Diagnosing Cystitis in Dogs

Cystitis in dogs may develop when bacteria enters into the bladder from the urethra. This type of infection is called bacterial cystitis. There are predisposing factors that can increase the risk for a dog to develop cystitis. Dogs that have weak immune systems may be more prone to urinary infections. Dogs that take certain prescribed medications may be more likely to develop cystitis. It is important for your veterinarian to know all of the medications that your dog takes on a regular basis.

Dogs with sugar in their urine, which may be a symptom of diabetes mellitus, may have an increased chance of developing cystitis. Dogs that have trouble emptying their bladder completely when they urinate may also be more prone to developing urinary infections.

Symptoms of Cystitis in Dogs

The dog's physical symptoms need to be evaluated by the veterinarian when diagnosing cystitis. The possible symptoms of cystitis in dogs include the following:

  • Frequent urination
  • Urinating in inappropriate places, even though the dog has been properly house trained
  • Painful urination
  • Cloudy urine, abnormal color
  • Difficult urination
  • Possible blood in the urine

It is possible for dogs to have cystitis with no obvious symptoms of the infection. Dogs that have been prescribed steroid medication for an extended period of time are known to develop urinary infections without experiencing the common symptoms.

Diagnosing Cystitis in Dogs

A urinalysis sample, along with a urine culture and sensitivity are usually ordered by the veterinarian to properly diagnose cystitis in dogs. There may be an increased white blood cell count and bacteria in the dog's urine if he has cystitis.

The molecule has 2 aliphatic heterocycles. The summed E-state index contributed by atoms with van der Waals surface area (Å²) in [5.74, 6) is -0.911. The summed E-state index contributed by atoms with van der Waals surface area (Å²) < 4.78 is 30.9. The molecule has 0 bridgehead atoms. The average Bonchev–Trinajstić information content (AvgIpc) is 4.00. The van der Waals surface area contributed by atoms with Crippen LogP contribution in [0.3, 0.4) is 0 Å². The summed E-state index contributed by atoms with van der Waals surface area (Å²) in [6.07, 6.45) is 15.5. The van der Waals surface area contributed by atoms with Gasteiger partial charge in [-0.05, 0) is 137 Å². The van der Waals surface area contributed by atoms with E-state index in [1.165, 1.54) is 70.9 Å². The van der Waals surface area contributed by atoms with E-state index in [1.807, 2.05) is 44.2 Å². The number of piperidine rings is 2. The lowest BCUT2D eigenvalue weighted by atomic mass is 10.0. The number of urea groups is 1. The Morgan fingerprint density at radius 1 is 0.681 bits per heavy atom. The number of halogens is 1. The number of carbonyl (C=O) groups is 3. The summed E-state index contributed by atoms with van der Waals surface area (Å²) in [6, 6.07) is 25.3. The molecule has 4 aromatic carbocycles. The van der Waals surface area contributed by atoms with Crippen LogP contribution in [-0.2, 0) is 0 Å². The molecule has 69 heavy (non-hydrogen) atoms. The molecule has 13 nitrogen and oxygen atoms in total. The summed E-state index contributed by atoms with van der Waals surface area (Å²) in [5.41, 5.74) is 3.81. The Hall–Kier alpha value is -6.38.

Based on the urine culture and sensitivity results, the veterinarian may prescribe appropriate antibiotics to be given by mouth for 10 to 14 days for acute cystitis. It is not uncommon for the vet to check the dog's urine sample after the dog is finished with his antibiotic treatment. The vet will check to see if the dog's infection is completely gone.

Some dogs may develop recurrent infections or chronic cystitis, and the veterinarian may prescribe low-dose maintenance antibiotics to be taken over a longer period of time. This may help to prevent future urinary infections and decrease the risk of infection spreading into the kidney. It is important that the medication is given as prescribed by the veterinarian for the correct time period. Relapse of cystitis in dogs is often due to inadequate treatment of antibiotics. Urine samples may need to be checked every one to three months to follow the dog's progress.

There are additional diagnostic tests that may be ordered to rule out any other underlying medical problems, such as stones, tumors or birth defects. Ultrasonography or x-rays may be ordered for this purpose. The vet may decide to order specific blood tests to check for other diseases that may increase the risk of urinary infection.

Prevention of Cystitis in Dogs

It may be helpful to encourage your dog to urinate more frequently to help prevent future infections. It is also beneficial to have fresh, clean water routinely available for your dog to drink, unless you need to monitor his fluid intake for other health reasons.